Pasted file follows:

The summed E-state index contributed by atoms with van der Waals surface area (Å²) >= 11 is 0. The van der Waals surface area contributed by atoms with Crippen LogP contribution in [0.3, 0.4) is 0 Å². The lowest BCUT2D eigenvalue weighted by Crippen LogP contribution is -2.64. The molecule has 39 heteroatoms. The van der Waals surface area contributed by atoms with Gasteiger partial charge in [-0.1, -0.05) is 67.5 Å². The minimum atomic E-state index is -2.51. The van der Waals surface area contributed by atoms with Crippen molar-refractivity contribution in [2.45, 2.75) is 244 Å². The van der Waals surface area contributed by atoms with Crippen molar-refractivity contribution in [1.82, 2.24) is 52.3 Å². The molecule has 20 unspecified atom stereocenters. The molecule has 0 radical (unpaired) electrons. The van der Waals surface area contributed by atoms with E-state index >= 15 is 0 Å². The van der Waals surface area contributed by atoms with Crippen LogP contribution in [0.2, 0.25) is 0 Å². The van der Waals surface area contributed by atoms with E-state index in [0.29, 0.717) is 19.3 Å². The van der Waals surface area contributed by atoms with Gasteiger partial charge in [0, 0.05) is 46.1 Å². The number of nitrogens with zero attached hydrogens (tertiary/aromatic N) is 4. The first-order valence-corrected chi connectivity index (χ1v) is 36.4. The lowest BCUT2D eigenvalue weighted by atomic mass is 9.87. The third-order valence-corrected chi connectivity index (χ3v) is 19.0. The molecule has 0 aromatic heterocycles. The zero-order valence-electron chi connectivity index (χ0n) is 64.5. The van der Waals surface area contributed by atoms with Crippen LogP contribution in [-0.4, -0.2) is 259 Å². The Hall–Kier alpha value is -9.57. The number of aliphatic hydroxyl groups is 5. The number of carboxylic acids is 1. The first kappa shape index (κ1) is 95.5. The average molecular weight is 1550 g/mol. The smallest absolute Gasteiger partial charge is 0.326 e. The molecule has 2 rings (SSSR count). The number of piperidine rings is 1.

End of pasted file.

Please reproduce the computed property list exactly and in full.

The summed E-state index contributed by atoms with van der Waals surface area (Å²) >= 11 is 0. The van der Waals surface area contributed by atoms with Crippen LogP contribution in [0.3, 0.4) is 0 Å². The lowest BCUT2D eigenvalue weighted by Crippen LogP contribution is -2.64. The molecule has 39 heteroatoms. The van der Waals surface area contributed by atoms with Gasteiger partial charge in [-0.1, -0.05) is 67.5 Å². The minimum atomic E-state index is -2.51. The van der Waals surface area contributed by atoms with Crippen molar-refractivity contribution in [2.45, 2.75) is 244 Å². The van der Waals surface area contributed by atoms with Crippen molar-refractivity contribution in [1.82, 2.24) is 52.3 Å². The molecule has 20 unspecified atom stereocenters. The molecule has 0 radical (unpaired) electrons. The van der Waals surface area contributed by atoms with E-state index >= 15 is 0 Å². The van der Waals surface area contributed by atoms with Crippen LogP contribution in [0.2, 0.25) is 0 Å². The van der Waals surface area contributed by atoms with E-state index in [0.29, 0.717) is 19.3 Å². The van der Waals surface area contributed by atoms with Gasteiger partial charge in [0, 0.05) is 46.1 Å². The number of nitrogens with zero attached hydrogens (tertiary/aromatic N) is 4. The first-order valence-corrected chi connectivity index (χ1v) is 36.4. The lowest BCUT2D eigenvalue weighted by atomic mass is 9.87. The third-order valence-corrected chi connectivity index (χ3v) is 19.0. The molecule has 0 aromatic heterocycles. The zero-order valence-electron chi connectivity index (χ0n) is 64.5. The van der Waals surface area contributed by atoms with Crippen LogP contribution in [-0.4, -0.2) is 259 Å². The Hall–Kier alpha value is -9.57. The number of aliphatic hydroxyl groups is 5. The number of carboxylic acids is 1. The first kappa shape index (κ1) is 95.5. The average molecular weight is 1550 g/mol. The smallest absolute Gasteiger partial charge is 0.326 e. The molecule has 2 rings (SSSR count). The number of piperidine rings is 1.